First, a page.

The Ghost Army’s Battlefield Deceptions Could Finally See Congressional Honors
In the weeks following D-Day, a highly specialized group of men arrived in France. The 1,100 men of the 23rd Headquarters Special Troops were there not to fight, but to deceive — mounting a “traveling road show” of inflatable tanks, fake radio broadcasts and more, designed to convince Hitler’s generals that Allied forces were massing where in reality they were not.
The “Ghost Army” project found remarkable success. Some historians say it saved up to 30,000 American troops with the elaborate deceptions. But for years, the men involved never spoke of their work. The Army, perhaps hoping to utilize similar strategies in future conflicts, held the work as classified until 1996.
In recent decades, the Ghost Army’s creative deceptions are finally beginning to get their due. One major reason is Rick Beyer’s documentary, “The Ghost Army,” which premiered on PBS in 2013 and is available for streaming on Amazon Prime. Beyer has joined with descendants of the Ghost Army, historians and other enthusiasts to form the Ghost Army Legacy Project, which seeks to honor the unit’s contributions.
Last year, the organization’s efforts paid off in Missouri, when Gov. Mike Parson declared June 6 “Ghost Army Recognition Day.” A bill to do the same thing nationally recently won approval in the U.S. House of Representatives.
But it took six years for the bill to win approval in the House, and the Senate version, S.1404, is still short on the 67 sponsors it needs for consideration. Carolyn Spence Cagle, a board member of the Ghost Army Legacy Project who lives in Lampe, Missouri, said she has repeatedly contacted the offices of Missouri Sens. Roy Blunt and Josh Hawley.
“I have been emailing Blunt and Hawley, really pestering them, I would say, about their need to step forward and support,” she said.
Time is running out, said Beyer, who is also president of the Ghost Army Legacy Project.
“There are only 11 men still left out of the more than 1,100 who served in the unit,” he said. “The oldest of them is 106; the youngest is 96. The Ghost Army is going to be an army of ghosts in the not-too-distant future. And so it’s really important to try to honor them this way now, while some of them are still here to receive this honor.”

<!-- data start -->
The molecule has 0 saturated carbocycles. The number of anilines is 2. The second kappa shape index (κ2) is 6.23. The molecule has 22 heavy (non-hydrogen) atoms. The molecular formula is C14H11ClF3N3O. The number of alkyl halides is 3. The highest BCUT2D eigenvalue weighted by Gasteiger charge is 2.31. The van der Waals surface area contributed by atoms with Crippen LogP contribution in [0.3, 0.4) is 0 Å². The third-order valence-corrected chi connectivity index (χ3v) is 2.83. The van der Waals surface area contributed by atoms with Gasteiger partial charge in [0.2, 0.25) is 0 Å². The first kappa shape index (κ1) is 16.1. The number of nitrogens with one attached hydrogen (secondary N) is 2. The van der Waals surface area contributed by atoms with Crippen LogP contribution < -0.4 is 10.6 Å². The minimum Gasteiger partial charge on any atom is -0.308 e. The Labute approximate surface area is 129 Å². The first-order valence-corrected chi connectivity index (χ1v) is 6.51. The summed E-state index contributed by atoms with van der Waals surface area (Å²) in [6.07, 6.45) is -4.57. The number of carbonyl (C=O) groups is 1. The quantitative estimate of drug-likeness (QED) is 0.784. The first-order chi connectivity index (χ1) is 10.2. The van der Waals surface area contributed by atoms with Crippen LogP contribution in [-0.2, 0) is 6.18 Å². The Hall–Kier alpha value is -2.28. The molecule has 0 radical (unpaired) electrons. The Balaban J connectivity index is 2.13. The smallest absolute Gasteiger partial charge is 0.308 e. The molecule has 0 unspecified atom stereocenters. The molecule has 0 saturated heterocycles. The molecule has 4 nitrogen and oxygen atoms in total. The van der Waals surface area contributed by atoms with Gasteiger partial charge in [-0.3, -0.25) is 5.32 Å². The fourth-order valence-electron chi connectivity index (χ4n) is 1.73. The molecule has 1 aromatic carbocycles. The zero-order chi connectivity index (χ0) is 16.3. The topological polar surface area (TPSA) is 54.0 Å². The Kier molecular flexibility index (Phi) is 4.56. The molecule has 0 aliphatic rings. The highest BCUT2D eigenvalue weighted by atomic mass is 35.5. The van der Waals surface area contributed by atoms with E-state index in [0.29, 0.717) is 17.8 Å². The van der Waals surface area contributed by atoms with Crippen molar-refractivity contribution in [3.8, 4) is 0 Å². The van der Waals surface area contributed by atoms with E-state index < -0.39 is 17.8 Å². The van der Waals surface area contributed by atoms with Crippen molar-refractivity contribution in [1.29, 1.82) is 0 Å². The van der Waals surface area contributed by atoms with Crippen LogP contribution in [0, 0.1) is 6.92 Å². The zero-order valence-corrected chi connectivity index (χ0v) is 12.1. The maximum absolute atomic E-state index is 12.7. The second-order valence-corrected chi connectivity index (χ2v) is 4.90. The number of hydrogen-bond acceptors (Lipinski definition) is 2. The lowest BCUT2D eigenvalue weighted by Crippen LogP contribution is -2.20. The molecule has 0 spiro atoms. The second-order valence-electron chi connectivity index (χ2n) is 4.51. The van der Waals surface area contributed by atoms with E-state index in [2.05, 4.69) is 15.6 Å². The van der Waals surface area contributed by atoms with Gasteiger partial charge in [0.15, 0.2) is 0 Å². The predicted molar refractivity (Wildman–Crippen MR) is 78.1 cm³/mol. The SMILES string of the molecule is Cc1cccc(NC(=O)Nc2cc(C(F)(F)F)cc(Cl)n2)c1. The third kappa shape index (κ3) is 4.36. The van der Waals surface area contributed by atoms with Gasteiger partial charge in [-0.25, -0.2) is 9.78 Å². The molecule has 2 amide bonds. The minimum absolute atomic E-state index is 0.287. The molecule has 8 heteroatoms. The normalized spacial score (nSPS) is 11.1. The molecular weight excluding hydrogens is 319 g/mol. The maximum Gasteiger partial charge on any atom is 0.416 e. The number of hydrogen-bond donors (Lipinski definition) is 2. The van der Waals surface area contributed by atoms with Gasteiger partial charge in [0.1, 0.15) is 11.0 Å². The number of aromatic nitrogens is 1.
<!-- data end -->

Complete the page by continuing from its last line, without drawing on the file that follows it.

For Cagle’s father, it’s already too late. Joseph R. Spence was a Pennsylvania-based art student when he was recruited for the 23rd Headquarters Special Troops. He served in Europe before returning home, finishing his degree and enjoying a long career in education. He died 12 years ago.
The Ghost Army’s service finally being declassified was a relief for Spence, who never spoke of what he did in the war until the Army finally gave its permission, Cagle said.
“I remember that my father, when he was finally allowed to talk about his experience in World War II, went into his study where there was a bureau and got out these medals that he had gotten from the French government for his service,” she said. “His eyes were wet, and all of us were very impressed. To think our dad was actually doing something that merited governmental gratitude was just phenomenal.”
Beyer said the ability to speak freely was a relief for many of the Ghost Army’s soldiers.
“Sometimes you get men who don’t want to talk about their experiences in World War II, but I found the exact opposite when I started to interview veterans — that they were dying to talk about it and appreciative that it was recognized as something good,” he said.
Thanks to the Ghost Army Legacy Project, the Missouri State Museum inside the Missouri Capitol will host an interpretative display on the units next month. A special screening of Beyer’s film is also planned for the IMAX in Branson on June 6, with a Ghost Army exhibit on display through June 6.
What: Ghost Army interpretative display
When: June 6-30
Where: Missouri State Museum Veterans Gallery, 201 W. Capitol Ave., Jefferson City 65101
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